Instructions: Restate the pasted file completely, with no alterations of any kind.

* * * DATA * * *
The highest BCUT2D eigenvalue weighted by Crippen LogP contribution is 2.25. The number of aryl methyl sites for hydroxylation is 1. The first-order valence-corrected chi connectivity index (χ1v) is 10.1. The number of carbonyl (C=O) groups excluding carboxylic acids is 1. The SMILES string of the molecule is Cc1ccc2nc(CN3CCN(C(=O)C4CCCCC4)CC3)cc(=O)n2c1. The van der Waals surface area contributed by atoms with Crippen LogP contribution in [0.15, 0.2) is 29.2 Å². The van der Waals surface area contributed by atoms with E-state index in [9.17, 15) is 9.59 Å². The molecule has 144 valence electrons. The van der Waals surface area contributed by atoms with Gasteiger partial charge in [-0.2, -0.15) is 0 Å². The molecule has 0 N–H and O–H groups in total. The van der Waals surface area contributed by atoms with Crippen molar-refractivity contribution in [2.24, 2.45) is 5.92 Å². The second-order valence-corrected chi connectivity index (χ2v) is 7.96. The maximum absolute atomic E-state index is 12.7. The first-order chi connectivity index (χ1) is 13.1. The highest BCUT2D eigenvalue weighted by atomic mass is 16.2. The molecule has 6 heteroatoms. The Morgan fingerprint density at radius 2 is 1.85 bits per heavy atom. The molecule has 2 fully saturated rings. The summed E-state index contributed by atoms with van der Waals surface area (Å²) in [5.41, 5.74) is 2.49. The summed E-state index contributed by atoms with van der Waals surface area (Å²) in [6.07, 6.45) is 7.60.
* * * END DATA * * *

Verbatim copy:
The highest BCUT2D eigenvalue weighted by Crippen LogP contribution is 2.25. The number of aryl methyl sites for hydroxylation is 1. The first-order valence-corrected chi connectivity index (χ1v) is 10.1. The number of carbonyl (C=O) groups excluding carboxylic acids is 1. The SMILES string of the molecule is Cc1ccc2nc(CN3CCN(C(=O)C4CCCCC4)CC3)cc(=O)n2c1. The van der Waals surface area contributed by atoms with Crippen LogP contribution in [0.15, 0.2) is 29.2 Å². The van der Waals surface area contributed by atoms with E-state index in [9.17, 15) is 9.59 Å². The molecule has 144 valence electrons. The van der Waals surface area contributed by atoms with Gasteiger partial charge in [-0.2, -0.15) is 0 Å². The molecule has 0 N–H and O–H groups in total. The van der Waals surface area contributed by atoms with Crippen molar-refractivity contribution in [2.24, 2.45) is 5.92 Å². The second-order valence-corrected chi connectivity index (χ2v) is 7.96. The maximum absolute atomic E-state index is 12.7. The first-order chi connectivity index (χ1) is 13.1. The highest BCUT2D eigenvalue weighted by atomic mass is 16.2. The molecule has 6 heteroatoms. The Morgan fingerprint density at radius 2 is 1.85 bits per heavy atom. The molecule has 2 fully saturated rings. The summed E-state index contributed by atoms with van der Waals surface area (Å²) in [5.41, 5.74) is 2.49. The summed E-state index contributed by atoms with van der Waals surface area (Å²) in [6.07, 6.45) is 7.60.